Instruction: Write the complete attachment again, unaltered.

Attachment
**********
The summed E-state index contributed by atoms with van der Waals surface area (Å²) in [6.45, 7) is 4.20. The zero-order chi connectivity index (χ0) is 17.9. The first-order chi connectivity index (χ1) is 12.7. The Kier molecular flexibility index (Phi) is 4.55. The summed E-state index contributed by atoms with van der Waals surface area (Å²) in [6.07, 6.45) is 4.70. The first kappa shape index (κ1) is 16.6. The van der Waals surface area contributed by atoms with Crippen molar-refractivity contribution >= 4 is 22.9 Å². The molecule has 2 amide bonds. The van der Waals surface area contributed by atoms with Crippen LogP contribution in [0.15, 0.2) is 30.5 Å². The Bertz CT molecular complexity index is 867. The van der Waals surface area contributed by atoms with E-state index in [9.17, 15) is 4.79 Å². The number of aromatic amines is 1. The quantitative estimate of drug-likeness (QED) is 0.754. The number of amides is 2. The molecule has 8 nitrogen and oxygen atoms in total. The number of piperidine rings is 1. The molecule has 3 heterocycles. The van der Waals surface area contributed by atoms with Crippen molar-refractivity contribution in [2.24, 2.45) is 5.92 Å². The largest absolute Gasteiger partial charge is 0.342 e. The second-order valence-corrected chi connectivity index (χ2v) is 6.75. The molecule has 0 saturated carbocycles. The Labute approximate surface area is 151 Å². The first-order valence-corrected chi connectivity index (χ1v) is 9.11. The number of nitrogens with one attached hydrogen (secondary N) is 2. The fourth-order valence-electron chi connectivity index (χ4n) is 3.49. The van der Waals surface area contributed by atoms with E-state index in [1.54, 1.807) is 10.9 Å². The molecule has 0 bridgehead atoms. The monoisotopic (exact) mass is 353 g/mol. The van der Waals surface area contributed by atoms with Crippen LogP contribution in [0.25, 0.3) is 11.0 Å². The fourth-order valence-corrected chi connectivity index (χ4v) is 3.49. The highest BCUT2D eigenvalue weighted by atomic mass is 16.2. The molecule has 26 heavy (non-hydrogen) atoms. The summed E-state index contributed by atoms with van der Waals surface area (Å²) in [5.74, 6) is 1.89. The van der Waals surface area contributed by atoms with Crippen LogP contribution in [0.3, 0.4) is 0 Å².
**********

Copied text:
The summed E-state index contributed by atoms with van der Waals surface area (Å²) in [6.45, 7) is 4.20. The zero-order chi connectivity index (χ0) is 17.9. The first-order chi connectivity index (χ1) is 12.7. The Kier molecular flexibility index (Phi) is 4.55. The summed E-state index contributed by atoms with van der Waals surface area (Å²) in [6.07, 6.45) is 4.70. The first kappa shape index (κ1) is 16.6. The van der Waals surface area contributed by atoms with Crippen molar-refractivity contribution >= 4 is 22.9 Å². The molecule has 2 amide bonds. The van der Waals surface area contributed by atoms with Crippen LogP contribution in [0.15, 0.2) is 30.5 Å². The Bertz CT molecular complexity index is 867. The van der Waals surface area contributed by atoms with E-state index in [9.17, 15) is 4.79 Å². The number of aromatic amines is 1. The quantitative estimate of drug-likeness (QED) is 0.754. The number of amides is 2. The molecule has 8 nitrogen and oxygen atoms in total. The number of piperidine rings is 1. The molecule has 3 heterocycles. The van der Waals surface area contributed by atoms with Crippen molar-refractivity contribution in [2.24, 2.45) is 5.92 Å². The largest absolute Gasteiger partial charge is 0.342 e. The second-order valence-corrected chi connectivity index (χ2v) is 6.75. The molecule has 0 saturated carbocycles. The Labute approximate surface area is 151 Å². The first-order valence-corrected chi connectivity index (χ1v) is 9.11. The number of nitrogens with one attached hydrogen (secondary N) is 2. The fourth-order valence-electron chi connectivity index (χ4n) is 3.49. The van der Waals surface area contributed by atoms with E-state index in [1.54, 1.807) is 10.9 Å². The molecule has 0 bridgehead atoms. The monoisotopic (exact) mass is 353 g/mol. The van der Waals surface area contributed by atoms with Crippen LogP contribution in [0.25, 0.3) is 11.0 Å². The fourth-order valence-corrected chi connectivity index (χ4v) is 3.49. The highest BCUT2D eigenvalue weighted by atomic mass is 16.2. The molecule has 26 heavy (non-hydrogen) atoms. The summed E-state index contributed by atoms with van der Waals surface area (Å²) in [5.74, 6) is 1.89. The van der Waals surface area contributed by atoms with Crippen LogP contribution in [0.3, 0.4) is 0 Å².